17 responses

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  4. Hi,
    In your “how to lubricate a piston” article you say to do this with the piston retracted. Please explain retracted. Thanks
    Steve

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  5. First time on this site. Thank you so much for all the info. Just bought a 800 from an estate sale and don’t think it has ever been used–could not “soak any ink out” Beautiful pen, I like it better than the 1000 I have. Can’t wait to give the 1000 a complete cleaning as you suggest. Also picked up a Montblock 146 which seemed to be the one being used but in perfect order. First tim to find quality pens at estate sales and think the economy kept people from paying the price ask. I did get them both on last day mark down for $300 including a Parker 21 & Sheaffer Vac both in perfect order. Any way keep up the good work Joshua.

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    • Welcome to The Perch Larry. I’m glad that you have enjoyed the site and found some of the content useful. Sounds like you got a great deal on some very nice pens at that estate sale. You certainly got your money’s worth. Enjoy them!

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  7. Joshua,

    Long time reader first time poster 😀 I collect mainly 120’s and 140’s and the last couple of pens I have bought have needed extensive cleaning as ink was left in them.I have noticed the seals seem to not work as intend as air bubbles come out the back of the piston when flushing. In your honest opinion will this method of greasing help rejuvenate the seal (I am sure it won’t hurt doing it) or should they be replaced?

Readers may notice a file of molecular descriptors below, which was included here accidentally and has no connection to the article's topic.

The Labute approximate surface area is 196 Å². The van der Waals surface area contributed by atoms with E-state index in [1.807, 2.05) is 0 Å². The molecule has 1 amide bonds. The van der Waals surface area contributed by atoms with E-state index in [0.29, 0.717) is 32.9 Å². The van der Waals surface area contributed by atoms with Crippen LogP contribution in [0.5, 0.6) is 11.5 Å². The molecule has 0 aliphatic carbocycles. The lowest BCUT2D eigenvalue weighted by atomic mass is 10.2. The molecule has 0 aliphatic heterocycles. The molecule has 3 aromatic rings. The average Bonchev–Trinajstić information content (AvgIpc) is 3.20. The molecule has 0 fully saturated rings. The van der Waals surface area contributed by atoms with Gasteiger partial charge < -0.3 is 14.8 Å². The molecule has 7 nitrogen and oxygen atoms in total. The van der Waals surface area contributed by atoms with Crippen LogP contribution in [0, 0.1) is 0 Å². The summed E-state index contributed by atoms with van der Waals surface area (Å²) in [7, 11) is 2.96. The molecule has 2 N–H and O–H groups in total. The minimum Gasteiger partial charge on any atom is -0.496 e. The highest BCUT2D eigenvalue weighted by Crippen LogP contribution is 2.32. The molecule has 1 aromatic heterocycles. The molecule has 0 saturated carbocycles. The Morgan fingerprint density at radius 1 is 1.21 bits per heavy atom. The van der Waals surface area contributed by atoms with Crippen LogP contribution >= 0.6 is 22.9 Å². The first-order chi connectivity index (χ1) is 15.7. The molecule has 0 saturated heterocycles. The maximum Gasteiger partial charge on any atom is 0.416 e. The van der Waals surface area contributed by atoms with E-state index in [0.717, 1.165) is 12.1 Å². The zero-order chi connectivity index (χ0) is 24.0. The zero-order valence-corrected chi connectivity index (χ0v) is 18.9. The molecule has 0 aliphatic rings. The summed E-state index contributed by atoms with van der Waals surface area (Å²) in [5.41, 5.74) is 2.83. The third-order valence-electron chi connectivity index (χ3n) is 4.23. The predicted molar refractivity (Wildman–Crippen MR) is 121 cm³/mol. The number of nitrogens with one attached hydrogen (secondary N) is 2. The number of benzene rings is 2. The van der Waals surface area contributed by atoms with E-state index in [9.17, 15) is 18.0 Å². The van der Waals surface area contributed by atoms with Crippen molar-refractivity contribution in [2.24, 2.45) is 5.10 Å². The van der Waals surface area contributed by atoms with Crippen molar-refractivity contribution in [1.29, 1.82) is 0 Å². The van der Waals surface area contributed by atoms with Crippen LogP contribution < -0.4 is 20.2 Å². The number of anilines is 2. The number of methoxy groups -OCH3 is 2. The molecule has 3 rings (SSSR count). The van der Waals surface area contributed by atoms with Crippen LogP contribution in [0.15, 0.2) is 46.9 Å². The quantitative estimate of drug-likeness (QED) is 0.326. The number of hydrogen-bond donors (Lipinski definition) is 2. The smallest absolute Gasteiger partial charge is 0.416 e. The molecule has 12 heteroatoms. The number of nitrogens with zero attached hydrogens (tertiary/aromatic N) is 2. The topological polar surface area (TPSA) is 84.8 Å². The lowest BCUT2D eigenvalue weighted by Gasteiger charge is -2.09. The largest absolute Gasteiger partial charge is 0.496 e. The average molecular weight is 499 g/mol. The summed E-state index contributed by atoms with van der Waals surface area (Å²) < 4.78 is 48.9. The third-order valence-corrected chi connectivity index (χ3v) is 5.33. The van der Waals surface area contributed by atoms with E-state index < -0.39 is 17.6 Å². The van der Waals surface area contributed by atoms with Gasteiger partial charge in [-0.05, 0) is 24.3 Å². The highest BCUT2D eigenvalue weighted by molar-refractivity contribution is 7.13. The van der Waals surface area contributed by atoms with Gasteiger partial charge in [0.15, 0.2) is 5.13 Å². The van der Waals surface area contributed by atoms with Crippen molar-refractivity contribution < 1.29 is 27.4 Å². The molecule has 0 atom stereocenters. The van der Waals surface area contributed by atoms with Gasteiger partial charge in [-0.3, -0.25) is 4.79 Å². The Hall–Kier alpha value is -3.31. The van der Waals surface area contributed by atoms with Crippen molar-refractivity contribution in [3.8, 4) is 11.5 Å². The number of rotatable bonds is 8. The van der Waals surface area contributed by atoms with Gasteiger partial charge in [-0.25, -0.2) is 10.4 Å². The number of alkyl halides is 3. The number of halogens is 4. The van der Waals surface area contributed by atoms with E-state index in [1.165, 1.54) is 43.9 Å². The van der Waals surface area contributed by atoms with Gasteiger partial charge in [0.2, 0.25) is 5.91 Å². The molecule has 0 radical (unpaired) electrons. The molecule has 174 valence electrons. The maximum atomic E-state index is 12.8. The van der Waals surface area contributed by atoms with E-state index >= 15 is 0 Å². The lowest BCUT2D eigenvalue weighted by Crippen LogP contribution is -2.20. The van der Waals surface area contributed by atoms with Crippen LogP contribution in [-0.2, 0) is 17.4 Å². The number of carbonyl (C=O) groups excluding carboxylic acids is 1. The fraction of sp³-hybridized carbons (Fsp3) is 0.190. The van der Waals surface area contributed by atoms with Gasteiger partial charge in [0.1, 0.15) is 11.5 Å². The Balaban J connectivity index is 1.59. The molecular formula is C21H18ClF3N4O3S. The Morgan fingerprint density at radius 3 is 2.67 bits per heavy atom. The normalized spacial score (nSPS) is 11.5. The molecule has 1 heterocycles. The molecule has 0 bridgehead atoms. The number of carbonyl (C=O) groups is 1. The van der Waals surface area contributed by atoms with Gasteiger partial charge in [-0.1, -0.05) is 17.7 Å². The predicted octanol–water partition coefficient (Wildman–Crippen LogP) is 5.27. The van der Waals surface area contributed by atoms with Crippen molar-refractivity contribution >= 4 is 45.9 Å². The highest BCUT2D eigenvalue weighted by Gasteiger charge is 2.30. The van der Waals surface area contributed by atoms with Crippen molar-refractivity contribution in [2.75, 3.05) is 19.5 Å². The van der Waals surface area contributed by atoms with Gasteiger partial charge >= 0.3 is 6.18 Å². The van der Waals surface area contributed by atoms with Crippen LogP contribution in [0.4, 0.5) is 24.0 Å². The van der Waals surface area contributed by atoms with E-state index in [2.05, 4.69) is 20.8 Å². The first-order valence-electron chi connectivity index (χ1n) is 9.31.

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    • Great pens to collect. Lubricating the piston can help but it has been my experience that an incompetent seal is an incompetent seal and there is little remedy for it outside of a replacement. Sure it may hold for a while but I think its only a matter of time and I would hate for it to start leaking ink while it was in my shirt pocket. If air/water/ink is getting behind the seal and coming out around the piston knob, get the seal replaced. That’s always been my experience/philosophy on the matter.